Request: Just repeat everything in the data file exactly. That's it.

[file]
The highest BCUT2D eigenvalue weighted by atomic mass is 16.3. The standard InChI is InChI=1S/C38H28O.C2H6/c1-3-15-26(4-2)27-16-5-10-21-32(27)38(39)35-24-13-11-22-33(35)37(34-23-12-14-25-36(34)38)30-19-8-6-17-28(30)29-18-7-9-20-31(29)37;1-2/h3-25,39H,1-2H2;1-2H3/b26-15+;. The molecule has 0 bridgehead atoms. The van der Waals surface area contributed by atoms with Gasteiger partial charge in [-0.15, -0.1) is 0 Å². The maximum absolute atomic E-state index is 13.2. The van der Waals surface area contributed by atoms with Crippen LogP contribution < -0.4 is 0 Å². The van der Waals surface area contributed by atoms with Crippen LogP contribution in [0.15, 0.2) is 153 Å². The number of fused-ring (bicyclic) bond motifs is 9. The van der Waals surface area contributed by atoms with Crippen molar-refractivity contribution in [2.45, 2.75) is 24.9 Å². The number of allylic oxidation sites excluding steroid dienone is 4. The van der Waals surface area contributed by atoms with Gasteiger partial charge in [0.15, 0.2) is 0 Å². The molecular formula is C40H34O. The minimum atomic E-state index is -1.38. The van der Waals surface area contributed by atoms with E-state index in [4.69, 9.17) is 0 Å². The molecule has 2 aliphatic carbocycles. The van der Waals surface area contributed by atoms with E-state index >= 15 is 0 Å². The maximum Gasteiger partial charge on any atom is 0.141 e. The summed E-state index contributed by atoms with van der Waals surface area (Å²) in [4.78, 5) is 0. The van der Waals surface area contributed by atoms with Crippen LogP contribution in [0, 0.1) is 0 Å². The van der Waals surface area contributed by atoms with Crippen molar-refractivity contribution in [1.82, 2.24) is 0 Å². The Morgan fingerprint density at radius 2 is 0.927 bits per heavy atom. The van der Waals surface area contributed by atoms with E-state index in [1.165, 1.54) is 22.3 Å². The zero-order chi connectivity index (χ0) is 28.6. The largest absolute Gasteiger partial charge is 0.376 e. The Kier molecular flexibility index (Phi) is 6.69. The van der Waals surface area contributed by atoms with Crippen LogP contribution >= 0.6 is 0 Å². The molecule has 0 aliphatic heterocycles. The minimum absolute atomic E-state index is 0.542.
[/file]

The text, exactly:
The highest BCUT2D eigenvalue weighted by atomic mass is 16.3. The standard InChI is InChI=1S/C38H28O.C2H6/c1-3-15-26(4-2)27-16-5-10-21-32(27)38(39)35-24-13-11-22-33(35)37(34-23-12-14-25-36(34)38)30-19-8-6-17-28(30)29-18-7-9-20-31(29)37;1-2/h3-25,39H,1-2H2;1-2H3/b26-15+;. The molecule has 0 bridgehead atoms. The van der Waals surface area contributed by atoms with Gasteiger partial charge in [-0.15, -0.1) is 0 Å². The maximum absolute atomic E-state index is 13.2. The van der Waals surface area contributed by atoms with Crippen LogP contribution < -0.4 is 0 Å². The van der Waals surface area contributed by atoms with Crippen LogP contribution in [0.15, 0.2) is 153 Å². The number of fused-ring (bicyclic) bond motifs is 9. The van der Waals surface area contributed by atoms with Crippen molar-refractivity contribution in [2.45, 2.75) is 24.9 Å². The number of allylic oxidation sites excluding steroid dienone is 4. The van der Waals surface area contributed by atoms with Gasteiger partial charge in [0.15, 0.2) is 0 Å². The molecular formula is C40H34O. The minimum atomic E-state index is -1.38. The van der Waals surface area contributed by atoms with E-state index in [4.69, 9.17) is 0 Å². The molecule has 2 aliphatic carbocycles. The van der Waals surface area contributed by atoms with E-state index >= 15 is 0 Å². The maximum Gasteiger partial charge on any atom is 0.141 e. The summed E-state index contributed by atoms with van der Waals surface area (Å²) in [4.78, 5) is 0. The van der Waals surface area contributed by atoms with Crippen LogP contribution in [0, 0.1) is 0 Å². The van der Waals surface area contributed by atoms with Crippen molar-refractivity contribution in [1.82, 2.24) is 0 Å². The Morgan fingerprint density at radius 2 is 0.927 bits per heavy atom. The van der Waals surface area contributed by atoms with E-state index in [1.165, 1.54) is 22.3 Å². The zero-order chi connectivity index (χ0) is 28.6. The largest absolute Gasteiger partial charge is 0.376 e. The Kier molecular flexibility index (Phi) is 6.69. The van der Waals surface area contributed by atoms with Crippen LogP contribution >= 0.6 is 0 Å². The molecule has 0 aliphatic heterocycles. The minimum absolute atomic E-state index is 0.542.